Mervyn Watson (1988 - 1991)
Mervyn went on to be producer of Emmerdale and masterminded its' most successful period.

Carolyn Reynolds (1991 - 93); Executive Producer (1993 - 1997; September 1998 - 2000)
In 1991 Carolyn became Producer of Britain's most successful drama serial, Coronation Street. She was promoted to Granada's Head of Drama Serials in 1993 and Controller of Drama Serials in 1996. She was Executive Producer on the award-winning series Reckless for ITV in 1997, the most popular drama series on ITV during 1997. The same team then produced Reckless - the Movie for transmission in October 1998. She also executive produced a film of the play Macbeth starring Greta Scacchi, and a 26 part drama, Springhill, both for Channel Four.

Early in 1998, Carolyn Reynolds became Controller of Drama at Yorkshire Television, and worked as Executive Producer of Verdict. In December 1998 she returned to be Executive Producer of Coronation Street to coincide with David Hanson becoming Producer.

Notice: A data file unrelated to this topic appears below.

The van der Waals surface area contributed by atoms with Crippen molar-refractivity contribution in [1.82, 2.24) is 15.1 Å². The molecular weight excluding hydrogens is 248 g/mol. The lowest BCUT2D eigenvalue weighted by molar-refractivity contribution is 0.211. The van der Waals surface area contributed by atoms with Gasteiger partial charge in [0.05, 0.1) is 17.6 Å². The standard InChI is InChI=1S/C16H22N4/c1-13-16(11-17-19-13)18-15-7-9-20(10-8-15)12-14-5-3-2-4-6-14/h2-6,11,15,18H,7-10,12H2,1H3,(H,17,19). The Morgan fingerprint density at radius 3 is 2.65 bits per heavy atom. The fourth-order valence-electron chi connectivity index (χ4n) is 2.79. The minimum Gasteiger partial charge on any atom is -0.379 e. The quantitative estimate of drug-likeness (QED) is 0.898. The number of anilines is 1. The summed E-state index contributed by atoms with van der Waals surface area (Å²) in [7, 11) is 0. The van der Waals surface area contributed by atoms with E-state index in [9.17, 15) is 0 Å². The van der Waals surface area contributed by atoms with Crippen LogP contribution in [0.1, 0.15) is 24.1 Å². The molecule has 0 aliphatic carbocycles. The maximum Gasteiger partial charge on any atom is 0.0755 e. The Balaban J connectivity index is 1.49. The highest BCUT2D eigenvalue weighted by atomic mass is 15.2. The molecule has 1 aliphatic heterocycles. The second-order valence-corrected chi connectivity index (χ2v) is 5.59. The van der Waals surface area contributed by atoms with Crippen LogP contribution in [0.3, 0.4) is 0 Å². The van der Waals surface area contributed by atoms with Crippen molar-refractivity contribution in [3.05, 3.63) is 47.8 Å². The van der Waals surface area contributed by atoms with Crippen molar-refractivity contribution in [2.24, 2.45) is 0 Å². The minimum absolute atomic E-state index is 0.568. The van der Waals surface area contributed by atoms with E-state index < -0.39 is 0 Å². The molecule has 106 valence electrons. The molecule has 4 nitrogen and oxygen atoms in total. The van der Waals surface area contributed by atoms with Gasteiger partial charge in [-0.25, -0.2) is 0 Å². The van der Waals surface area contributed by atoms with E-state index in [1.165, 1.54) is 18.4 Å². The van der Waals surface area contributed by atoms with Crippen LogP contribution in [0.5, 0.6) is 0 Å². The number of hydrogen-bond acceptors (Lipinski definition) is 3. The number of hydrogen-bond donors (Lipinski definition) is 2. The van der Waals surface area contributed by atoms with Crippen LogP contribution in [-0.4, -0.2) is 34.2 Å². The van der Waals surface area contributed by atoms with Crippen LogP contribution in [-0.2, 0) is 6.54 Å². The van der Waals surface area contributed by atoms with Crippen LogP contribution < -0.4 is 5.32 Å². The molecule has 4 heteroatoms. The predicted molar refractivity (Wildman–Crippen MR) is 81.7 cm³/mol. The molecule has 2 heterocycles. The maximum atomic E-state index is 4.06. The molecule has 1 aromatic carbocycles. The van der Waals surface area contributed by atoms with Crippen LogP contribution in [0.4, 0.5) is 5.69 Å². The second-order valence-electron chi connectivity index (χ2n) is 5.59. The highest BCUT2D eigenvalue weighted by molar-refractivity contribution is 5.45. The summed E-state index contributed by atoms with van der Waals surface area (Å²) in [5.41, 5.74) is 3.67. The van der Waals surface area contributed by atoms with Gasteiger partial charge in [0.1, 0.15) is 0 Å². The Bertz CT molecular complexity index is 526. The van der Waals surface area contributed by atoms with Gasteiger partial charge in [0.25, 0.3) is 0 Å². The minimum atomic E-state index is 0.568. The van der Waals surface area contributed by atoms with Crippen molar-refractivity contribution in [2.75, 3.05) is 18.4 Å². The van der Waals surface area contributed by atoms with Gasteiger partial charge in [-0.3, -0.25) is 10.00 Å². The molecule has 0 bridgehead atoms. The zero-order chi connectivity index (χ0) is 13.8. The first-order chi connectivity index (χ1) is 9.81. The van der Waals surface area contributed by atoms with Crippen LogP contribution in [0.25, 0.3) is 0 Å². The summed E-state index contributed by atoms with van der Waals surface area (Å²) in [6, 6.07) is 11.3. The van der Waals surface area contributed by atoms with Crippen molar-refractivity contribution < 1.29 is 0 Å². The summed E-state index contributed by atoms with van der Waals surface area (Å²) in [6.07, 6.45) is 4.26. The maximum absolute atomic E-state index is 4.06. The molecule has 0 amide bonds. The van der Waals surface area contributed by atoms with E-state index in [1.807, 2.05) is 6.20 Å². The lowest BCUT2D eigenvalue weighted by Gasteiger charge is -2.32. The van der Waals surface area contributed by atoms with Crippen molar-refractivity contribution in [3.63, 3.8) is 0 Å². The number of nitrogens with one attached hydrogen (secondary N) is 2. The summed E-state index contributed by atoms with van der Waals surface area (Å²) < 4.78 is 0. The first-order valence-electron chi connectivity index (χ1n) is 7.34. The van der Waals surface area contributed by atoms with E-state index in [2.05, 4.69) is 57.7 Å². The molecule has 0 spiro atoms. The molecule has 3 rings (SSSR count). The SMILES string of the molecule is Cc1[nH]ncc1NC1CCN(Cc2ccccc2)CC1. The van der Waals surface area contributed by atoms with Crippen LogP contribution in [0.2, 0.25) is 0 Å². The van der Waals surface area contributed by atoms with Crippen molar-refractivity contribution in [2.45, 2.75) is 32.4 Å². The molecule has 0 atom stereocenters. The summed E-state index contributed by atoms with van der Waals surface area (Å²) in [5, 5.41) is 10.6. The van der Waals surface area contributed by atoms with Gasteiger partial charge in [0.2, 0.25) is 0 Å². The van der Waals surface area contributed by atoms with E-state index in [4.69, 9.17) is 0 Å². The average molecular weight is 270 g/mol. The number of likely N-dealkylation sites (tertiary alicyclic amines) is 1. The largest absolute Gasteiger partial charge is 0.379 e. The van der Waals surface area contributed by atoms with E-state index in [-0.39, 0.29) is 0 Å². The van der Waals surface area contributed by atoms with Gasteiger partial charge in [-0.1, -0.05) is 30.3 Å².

Tony Wood (1994)
Tony went on to become head of comedy at Granada

Sue Pritchard (1994 - 1997)
Sue was Production Assistant for Brideshead Revisited in the early 1980's

Brian Park (March 1997 - August 1998)
Having previously produced September Song, True Love, My Wonderful Life and the Emmy-winning Prime Suspect 4, Brian was quickly dubbed the "Freddy Kruger of Coronation Street", taking over at one of the crucial points in the Street's history. It was lagging far behind EastEnders in the viewing figures and had become moribund. In an attempt to revitalise the show and attract younger viewers he killed off Derek Wilton, introduced the Battersbys and brought in more dramatic storylines such as the jailing of Deirdre Rachid. He's most proud of his mature introduction of Hayley Patterson - the first transexual character in a British soap opera.